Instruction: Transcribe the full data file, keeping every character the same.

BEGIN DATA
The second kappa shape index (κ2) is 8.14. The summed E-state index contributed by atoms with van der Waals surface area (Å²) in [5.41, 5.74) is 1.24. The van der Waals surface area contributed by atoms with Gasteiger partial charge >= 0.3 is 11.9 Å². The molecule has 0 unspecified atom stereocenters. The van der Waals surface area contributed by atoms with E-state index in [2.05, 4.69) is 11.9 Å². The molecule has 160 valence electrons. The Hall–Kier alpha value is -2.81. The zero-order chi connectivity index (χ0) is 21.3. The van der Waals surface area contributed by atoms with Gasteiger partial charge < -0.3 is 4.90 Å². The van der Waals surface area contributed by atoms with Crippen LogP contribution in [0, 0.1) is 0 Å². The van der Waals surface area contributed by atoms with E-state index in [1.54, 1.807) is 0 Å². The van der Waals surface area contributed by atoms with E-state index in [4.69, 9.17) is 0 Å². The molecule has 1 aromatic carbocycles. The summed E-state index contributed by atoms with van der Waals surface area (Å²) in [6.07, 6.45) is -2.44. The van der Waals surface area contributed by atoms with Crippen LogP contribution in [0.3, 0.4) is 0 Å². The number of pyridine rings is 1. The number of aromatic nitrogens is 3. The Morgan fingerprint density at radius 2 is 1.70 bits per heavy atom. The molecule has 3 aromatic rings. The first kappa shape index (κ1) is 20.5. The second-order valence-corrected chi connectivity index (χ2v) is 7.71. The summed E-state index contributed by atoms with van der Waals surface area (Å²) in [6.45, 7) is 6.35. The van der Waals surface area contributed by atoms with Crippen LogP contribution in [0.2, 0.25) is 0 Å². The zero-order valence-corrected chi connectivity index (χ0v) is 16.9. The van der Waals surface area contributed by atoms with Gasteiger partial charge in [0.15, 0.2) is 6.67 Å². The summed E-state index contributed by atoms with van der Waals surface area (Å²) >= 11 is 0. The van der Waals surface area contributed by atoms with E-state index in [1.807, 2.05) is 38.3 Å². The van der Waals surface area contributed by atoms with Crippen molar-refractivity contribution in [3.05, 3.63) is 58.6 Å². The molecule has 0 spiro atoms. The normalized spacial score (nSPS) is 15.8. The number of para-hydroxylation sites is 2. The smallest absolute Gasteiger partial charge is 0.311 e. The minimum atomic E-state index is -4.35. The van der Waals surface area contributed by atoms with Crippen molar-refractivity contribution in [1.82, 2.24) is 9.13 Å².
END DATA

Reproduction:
The second kappa shape index (κ2) is 8.14. The summed E-state index contributed by atoms with van der Waals surface area (Å²) in [5.41, 5.74) is 1.24. The van der Waals surface area contributed by atoms with Gasteiger partial charge >= 0.3 is 11.9 Å². The molecule has 0 unspecified atom stereocenters. The van der Waals surface area contributed by atoms with E-state index in [2.05, 4.69) is 11.9 Å². The molecule has 160 valence electrons. The Hall–Kier alpha value is -2.81. The zero-order chi connectivity index (χ0) is 21.3. The van der Waals surface area contributed by atoms with Gasteiger partial charge < -0.3 is 4.90 Å². The van der Waals surface area contributed by atoms with Crippen LogP contribution in [0, 0.1) is 0 Å². The van der Waals surface area contributed by atoms with E-state index in [1.54, 1.807) is 0 Å². The van der Waals surface area contributed by atoms with E-state index in [4.69, 9.17) is 0 Å². The molecule has 1 aromatic carbocycles. The summed E-state index contributed by atoms with van der Waals surface area (Å²) in [6.07, 6.45) is -2.44. The van der Waals surface area contributed by atoms with Crippen LogP contribution in [0.3, 0.4) is 0 Å². The number of pyridine rings is 1. The number of aromatic nitrogens is 3. The Morgan fingerprint density at radius 2 is 1.70 bits per heavy atom. The molecule has 3 aromatic rings. The first kappa shape index (κ1) is 20.5. The second-order valence-corrected chi connectivity index (χ2v) is 7.71. The summed E-state index contributed by atoms with van der Waals surface area (Å²) in [6.45, 7) is 6.35. The van der Waals surface area contributed by atoms with Crippen LogP contribution in [0.2, 0.25) is 0 Å². The zero-order valence-corrected chi connectivity index (χ0v) is 16.9. The van der Waals surface area contributed by atoms with Gasteiger partial charge in [0.15, 0.2) is 6.67 Å². The summed E-state index contributed by atoms with van der Waals surface area (Å²) >= 11 is 0. The van der Waals surface area contributed by atoms with E-state index in [1.807, 2.05) is 38.3 Å². The van der Waals surface area contributed by atoms with Crippen molar-refractivity contribution in [3.05, 3.63) is 58.6 Å². The molecule has 0 spiro atoms. The normalized spacial score (nSPS) is 15.8. The number of para-hydroxylation sites is 2. The smallest absolute Gasteiger partial charge is 0.311 e. The minimum atomic E-state index is -4.35. The van der Waals surface area contributed by atoms with Crippen molar-refractivity contribution in [1.82, 2.24) is 9.13 Å².